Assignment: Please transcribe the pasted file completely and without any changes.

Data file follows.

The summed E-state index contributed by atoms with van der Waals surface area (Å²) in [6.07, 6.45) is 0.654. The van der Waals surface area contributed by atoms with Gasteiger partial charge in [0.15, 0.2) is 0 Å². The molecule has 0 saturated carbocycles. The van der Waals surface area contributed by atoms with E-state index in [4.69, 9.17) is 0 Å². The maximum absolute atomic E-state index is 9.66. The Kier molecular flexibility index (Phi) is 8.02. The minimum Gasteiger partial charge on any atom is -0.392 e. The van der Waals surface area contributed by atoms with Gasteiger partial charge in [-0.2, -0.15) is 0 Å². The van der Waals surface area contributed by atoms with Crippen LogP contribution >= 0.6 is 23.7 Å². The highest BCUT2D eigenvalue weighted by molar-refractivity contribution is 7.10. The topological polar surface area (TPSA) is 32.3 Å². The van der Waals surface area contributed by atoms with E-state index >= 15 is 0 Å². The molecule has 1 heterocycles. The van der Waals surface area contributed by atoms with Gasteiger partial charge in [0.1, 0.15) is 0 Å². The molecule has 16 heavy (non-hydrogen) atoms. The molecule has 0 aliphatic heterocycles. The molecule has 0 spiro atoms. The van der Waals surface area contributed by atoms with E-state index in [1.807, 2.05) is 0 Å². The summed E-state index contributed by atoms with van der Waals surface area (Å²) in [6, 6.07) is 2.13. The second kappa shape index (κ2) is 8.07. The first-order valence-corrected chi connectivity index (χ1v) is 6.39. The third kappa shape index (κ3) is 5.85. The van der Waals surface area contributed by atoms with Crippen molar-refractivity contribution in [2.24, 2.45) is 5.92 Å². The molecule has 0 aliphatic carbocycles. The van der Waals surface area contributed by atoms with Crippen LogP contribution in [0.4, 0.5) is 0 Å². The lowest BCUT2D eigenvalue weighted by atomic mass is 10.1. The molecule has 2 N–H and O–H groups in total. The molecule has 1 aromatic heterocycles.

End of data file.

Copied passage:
The summed E-state index contributed by atoms with van der Waals surface area (Å²) in [6.07, 6.45) is 0.654. The van der Waals surface area contributed by atoms with Gasteiger partial charge in [0.15, 0.2) is 0 Å². The molecule has 0 saturated carbocycles. The van der Waals surface area contributed by atoms with E-state index in [4.69, 9.17) is 0 Å². The maximum absolute atomic E-state index is 9.66. The Kier molecular flexibility index (Phi) is 8.02. The minimum Gasteiger partial charge on any atom is -0.392 e. The van der Waals surface area contributed by atoms with Gasteiger partial charge in [-0.2, -0.15) is 0 Å². The van der Waals surface area contributed by atoms with Crippen LogP contribution >= 0.6 is 23.7 Å². The highest BCUT2D eigenvalue weighted by molar-refractivity contribution is 7.10. The topological polar surface area (TPSA) is 32.3 Å². The van der Waals surface area contributed by atoms with E-state index >= 15 is 0 Å². The molecule has 1 heterocycles. The van der Waals surface area contributed by atoms with Gasteiger partial charge in [0.1, 0.15) is 0 Å². The molecule has 16 heavy (non-hydrogen) atoms. The molecule has 0 aliphatic heterocycles. The molecule has 0 spiro atoms. The van der Waals surface area contributed by atoms with E-state index in [1.807, 2.05) is 0 Å². The summed E-state index contributed by atoms with van der Waals surface area (Å²) in [6, 6.07) is 2.13. The second kappa shape index (κ2) is 8.07. The first-order valence-corrected chi connectivity index (χ1v) is 6.39. The third kappa shape index (κ3) is 5.85. The van der Waals surface area contributed by atoms with Crippen molar-refractivity contribution in [2.24, 2.45) is 5.92 Å². The molecule has 0 aliphatic carbocycles. The van der Waals surface area contributed by atoms with Crippen LogP contribution in [0.4, 0.5) is 0 Å². The lowest BCUT2D eigenvalue weighted by atomic mass is 10.1. The molecule has 2 N–H and O–H groups in total. The molecule has 1 aromatic heterocycles.